Nearly 300 manatees invade Florida wildlife park, shut it down (VIDEO)
It is not unusual for manatees to seek shallow waters in order to stay warm when the temperature drops, but a week ago this habit was displayed to excess when 220 manatees arrived at the Three Sisters Spring – a 1 acre spring on the Gulf Coast of Florida. Due to a high tide, nearly a hundred more arrived on Monday and Tuesday, startling wildlife park officials and causing them to close the park. The spring’s central pool, which usually accommodates 65 manatees, was swamped by the arrival of about 300 of the mammals.
“We have a record number this year,” Laura Ruettiman, an environmental education guide at the Spring, told USA Today. “We have 150 more manatees here than have ever been recorded in the past.”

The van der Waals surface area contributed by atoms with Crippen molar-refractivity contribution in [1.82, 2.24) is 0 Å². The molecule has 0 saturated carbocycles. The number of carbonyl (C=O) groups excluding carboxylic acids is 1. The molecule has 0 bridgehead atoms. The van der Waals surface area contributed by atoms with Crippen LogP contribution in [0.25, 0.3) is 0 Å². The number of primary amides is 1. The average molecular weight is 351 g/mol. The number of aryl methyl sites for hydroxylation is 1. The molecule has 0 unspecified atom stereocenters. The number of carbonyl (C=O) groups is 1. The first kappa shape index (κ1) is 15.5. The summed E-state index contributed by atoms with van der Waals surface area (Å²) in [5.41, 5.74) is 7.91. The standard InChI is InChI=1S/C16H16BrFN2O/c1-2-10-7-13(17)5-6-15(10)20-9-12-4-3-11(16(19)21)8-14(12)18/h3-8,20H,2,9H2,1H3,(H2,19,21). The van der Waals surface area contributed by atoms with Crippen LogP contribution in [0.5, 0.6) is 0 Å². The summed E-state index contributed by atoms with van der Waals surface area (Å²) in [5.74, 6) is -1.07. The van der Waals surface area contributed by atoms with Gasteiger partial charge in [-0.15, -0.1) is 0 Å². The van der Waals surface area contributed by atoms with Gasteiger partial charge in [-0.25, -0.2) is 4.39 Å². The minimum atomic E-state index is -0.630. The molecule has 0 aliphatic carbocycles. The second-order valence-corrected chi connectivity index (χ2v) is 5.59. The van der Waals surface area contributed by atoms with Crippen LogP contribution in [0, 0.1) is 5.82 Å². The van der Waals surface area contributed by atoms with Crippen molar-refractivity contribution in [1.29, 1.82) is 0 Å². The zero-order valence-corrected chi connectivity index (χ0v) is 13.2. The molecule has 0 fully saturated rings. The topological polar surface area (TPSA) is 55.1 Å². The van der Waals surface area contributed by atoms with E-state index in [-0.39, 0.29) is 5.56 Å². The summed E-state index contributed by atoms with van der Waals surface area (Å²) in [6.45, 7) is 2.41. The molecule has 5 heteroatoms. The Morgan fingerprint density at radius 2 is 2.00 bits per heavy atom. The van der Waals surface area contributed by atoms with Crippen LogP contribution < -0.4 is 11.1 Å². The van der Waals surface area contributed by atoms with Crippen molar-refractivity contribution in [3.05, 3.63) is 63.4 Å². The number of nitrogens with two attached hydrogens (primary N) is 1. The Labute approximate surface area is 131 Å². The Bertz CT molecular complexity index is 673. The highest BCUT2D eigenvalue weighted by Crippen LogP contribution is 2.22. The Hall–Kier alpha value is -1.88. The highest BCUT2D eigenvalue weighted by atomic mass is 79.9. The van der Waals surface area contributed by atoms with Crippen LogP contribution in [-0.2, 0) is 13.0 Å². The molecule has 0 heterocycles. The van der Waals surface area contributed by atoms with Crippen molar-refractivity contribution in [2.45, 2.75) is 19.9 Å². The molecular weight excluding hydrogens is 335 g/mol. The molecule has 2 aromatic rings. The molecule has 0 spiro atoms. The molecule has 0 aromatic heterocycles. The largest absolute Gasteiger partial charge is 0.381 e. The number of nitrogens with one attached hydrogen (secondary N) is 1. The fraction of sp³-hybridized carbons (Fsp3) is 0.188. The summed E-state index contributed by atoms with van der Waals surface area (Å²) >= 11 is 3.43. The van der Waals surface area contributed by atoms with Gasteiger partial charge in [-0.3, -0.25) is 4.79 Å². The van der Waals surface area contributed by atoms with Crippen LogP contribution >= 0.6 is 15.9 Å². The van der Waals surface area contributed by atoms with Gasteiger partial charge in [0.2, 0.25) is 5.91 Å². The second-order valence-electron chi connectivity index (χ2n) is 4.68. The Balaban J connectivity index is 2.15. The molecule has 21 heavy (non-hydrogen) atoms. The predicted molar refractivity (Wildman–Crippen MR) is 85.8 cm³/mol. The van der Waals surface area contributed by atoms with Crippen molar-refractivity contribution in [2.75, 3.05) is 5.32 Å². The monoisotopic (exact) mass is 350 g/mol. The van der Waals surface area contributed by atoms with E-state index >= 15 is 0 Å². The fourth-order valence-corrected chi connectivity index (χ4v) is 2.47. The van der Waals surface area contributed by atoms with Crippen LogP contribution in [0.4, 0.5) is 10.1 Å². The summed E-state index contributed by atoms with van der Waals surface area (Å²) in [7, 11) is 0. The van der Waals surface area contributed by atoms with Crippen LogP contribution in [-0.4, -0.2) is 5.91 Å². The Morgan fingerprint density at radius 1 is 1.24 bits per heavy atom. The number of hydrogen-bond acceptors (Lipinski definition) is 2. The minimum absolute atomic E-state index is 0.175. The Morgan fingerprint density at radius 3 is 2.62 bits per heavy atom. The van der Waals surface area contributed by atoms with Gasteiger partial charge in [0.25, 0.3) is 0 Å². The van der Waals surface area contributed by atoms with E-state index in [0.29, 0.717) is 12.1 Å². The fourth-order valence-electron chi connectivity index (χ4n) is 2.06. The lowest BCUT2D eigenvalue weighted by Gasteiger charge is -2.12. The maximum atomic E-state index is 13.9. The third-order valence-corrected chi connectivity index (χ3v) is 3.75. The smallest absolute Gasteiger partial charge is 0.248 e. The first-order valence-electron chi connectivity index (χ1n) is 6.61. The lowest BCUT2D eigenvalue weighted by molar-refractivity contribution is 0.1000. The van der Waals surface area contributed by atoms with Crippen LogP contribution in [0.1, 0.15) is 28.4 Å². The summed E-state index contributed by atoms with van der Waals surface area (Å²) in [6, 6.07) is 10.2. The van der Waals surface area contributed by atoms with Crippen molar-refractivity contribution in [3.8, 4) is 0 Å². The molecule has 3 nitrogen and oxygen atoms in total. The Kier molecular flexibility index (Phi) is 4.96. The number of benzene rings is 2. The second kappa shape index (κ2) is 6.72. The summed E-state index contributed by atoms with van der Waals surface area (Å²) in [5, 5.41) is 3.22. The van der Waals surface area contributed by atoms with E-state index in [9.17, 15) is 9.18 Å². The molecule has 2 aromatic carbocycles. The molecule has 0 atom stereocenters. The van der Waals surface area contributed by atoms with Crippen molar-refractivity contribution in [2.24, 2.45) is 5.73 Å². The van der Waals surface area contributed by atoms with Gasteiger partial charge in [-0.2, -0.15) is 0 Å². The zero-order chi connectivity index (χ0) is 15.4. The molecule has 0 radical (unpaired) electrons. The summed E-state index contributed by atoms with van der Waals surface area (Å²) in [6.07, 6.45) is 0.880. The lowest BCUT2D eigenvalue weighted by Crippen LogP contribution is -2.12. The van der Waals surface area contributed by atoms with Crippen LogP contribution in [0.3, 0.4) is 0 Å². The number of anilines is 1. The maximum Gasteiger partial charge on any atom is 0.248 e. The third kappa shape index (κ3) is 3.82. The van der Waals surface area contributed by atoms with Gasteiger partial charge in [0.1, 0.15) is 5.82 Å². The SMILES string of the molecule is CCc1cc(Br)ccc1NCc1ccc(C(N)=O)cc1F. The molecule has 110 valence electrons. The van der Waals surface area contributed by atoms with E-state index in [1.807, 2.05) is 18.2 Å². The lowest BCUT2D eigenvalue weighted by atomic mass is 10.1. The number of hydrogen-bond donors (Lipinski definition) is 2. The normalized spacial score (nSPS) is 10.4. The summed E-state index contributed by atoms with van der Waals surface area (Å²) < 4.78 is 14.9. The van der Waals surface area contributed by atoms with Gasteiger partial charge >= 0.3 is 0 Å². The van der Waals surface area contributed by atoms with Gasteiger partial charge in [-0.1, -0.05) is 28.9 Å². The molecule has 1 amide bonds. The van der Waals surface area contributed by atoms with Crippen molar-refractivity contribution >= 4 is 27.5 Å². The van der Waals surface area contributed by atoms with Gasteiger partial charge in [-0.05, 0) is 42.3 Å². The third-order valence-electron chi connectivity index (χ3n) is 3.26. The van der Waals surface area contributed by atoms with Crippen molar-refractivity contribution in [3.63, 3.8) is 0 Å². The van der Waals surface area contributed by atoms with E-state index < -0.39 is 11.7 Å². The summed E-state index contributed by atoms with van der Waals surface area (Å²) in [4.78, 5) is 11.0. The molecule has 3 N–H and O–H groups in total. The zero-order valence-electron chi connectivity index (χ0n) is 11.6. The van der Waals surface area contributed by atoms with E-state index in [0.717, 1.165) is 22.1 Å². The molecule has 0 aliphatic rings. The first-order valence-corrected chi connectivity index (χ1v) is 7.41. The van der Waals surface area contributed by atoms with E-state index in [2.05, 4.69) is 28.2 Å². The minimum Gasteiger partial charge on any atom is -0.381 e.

Florida manatees flock to the balmy waters of Three Sisters Springs when temperatures fall below 68 degree Fahrenheit (20 degrees Celsius), but their numbers are far bigger this year. The wild animals, measuring 13 foot and weighing as much 1,200 pounds (550 kilograms), draw crowds of snorkelers and kayakers – and people can even swim with the endangered species.
However, the overcrowding for both humans and animals is causing wildlife regulators to think about creating people-free zones to protect the “sea cow,” and proposed limitations are awaiting approval by the US Fish and Wildlife Service.
“We’ve got more people. We’ve got more manatees. What we don’t have is more space,” Michael Birns, president of the Manatee Eco Tourism Association of Citrus County, told Reuters.
Officials will monitor the pools to see whether the waterway can be opened again soon, according to the Southwest Florida Water Management District.
— MyFWC Life (@MyFWClife) February 3, 2015